Srinivasa Ramanujan
Dev Patel playing Ramanujan in the film The Man Who Knew Infinity

Today is the 129th birth anniversary of Srinivasa Ramanujan, and though the Dev Patel-Jeremy Irons-starrer, The Man Who Knew Infinity, brought the Indian mathematician and his brilliance to a whole new audience, there's still a lot about the man that many people don't know.

So here are a few things you need to know about Ramanujam that will help you appreciate what a truly great man he was.

1) Ramanujan was an autodidact. An autodidact is person who is self-taught in the field of his choice and receives no guidance from someone with knowledge and experience of the field. A bit like teaching yourself to play guitar...only far more difficult.

2) Ramanujan actually has a journal named after him: the Ramanujan Journal. What's more it only features peer-reviewed papers about research into mathematical fields created by him!

3) Unlike many other famous scientists and mathematicians who were either atheists or agnostics, Ramanajuan was a deeply religious man, who believed that an equation only has meaning if it's expressed as a thought of god.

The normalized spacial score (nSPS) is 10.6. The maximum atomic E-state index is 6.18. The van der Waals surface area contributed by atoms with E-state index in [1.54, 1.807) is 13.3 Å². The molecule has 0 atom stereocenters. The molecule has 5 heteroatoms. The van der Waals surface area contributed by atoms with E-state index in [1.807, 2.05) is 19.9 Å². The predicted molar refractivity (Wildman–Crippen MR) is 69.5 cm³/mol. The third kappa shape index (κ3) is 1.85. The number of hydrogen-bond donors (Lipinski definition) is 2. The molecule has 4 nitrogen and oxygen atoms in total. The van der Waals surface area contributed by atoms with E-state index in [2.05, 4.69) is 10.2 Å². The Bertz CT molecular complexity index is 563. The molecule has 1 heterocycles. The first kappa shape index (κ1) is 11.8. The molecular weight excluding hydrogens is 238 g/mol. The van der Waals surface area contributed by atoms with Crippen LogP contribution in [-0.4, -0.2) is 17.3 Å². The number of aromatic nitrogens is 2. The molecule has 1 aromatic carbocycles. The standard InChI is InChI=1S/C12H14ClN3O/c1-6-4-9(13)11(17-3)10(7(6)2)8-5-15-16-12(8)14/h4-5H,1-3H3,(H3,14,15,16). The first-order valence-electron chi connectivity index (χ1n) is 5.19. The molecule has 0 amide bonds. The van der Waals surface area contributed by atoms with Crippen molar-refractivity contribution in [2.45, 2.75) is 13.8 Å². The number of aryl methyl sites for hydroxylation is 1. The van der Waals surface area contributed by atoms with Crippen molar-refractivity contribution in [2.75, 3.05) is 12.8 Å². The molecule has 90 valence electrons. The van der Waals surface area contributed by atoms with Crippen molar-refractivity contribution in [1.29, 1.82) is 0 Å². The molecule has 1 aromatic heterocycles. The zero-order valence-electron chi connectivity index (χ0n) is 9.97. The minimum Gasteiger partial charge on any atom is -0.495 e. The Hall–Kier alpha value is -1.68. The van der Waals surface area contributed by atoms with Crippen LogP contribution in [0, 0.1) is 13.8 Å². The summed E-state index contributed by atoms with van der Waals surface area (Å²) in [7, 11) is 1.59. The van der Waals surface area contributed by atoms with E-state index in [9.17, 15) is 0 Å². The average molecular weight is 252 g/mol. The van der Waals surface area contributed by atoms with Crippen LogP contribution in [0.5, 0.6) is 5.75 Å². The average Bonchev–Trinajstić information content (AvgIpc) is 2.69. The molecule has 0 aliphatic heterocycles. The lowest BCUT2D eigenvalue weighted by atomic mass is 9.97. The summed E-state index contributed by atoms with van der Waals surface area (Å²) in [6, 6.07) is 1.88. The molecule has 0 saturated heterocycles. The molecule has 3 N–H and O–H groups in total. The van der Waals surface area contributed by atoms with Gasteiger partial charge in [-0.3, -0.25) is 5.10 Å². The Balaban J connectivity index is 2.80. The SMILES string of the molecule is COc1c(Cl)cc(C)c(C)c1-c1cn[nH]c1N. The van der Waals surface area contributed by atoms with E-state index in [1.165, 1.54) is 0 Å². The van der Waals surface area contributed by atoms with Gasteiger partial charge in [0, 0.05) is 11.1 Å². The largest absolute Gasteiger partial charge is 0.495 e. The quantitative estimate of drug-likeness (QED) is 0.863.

4) Ramanujan was awarded elected Fellow of the Royal Society when he was just 31, which is an incredibly young age. In 1918, he became the first Indian to be elected a Fellow of Trinity College, Cambridge.

5) Ramanujan had 'insights' into mathematics but rarely ever proofs, which is why his colleague and mentor at Cambridge, GH Hardy worked on proofs of his insights so that the mathematical community would take him seriously.

6) Ramanujan was only 32 when he died. At the time the cause of his death was said to be tuberculosis. In 1994, however, Dr DAB Young, who studied his medical records, determined that cause of death was in fact hepatic amoebiasis, which was treatable at the time Ramanujan was alive.

7) The Indian state of Tamil Nadu celebrates Ramanujam's birthday as State IT Day, while the country celebrates National Mathematics Day.

8) There is a reference made to Ramanujan in the superb Good Will Hunting in which Matt Damon's character (Will Hunting) is compared to the famous mathematician.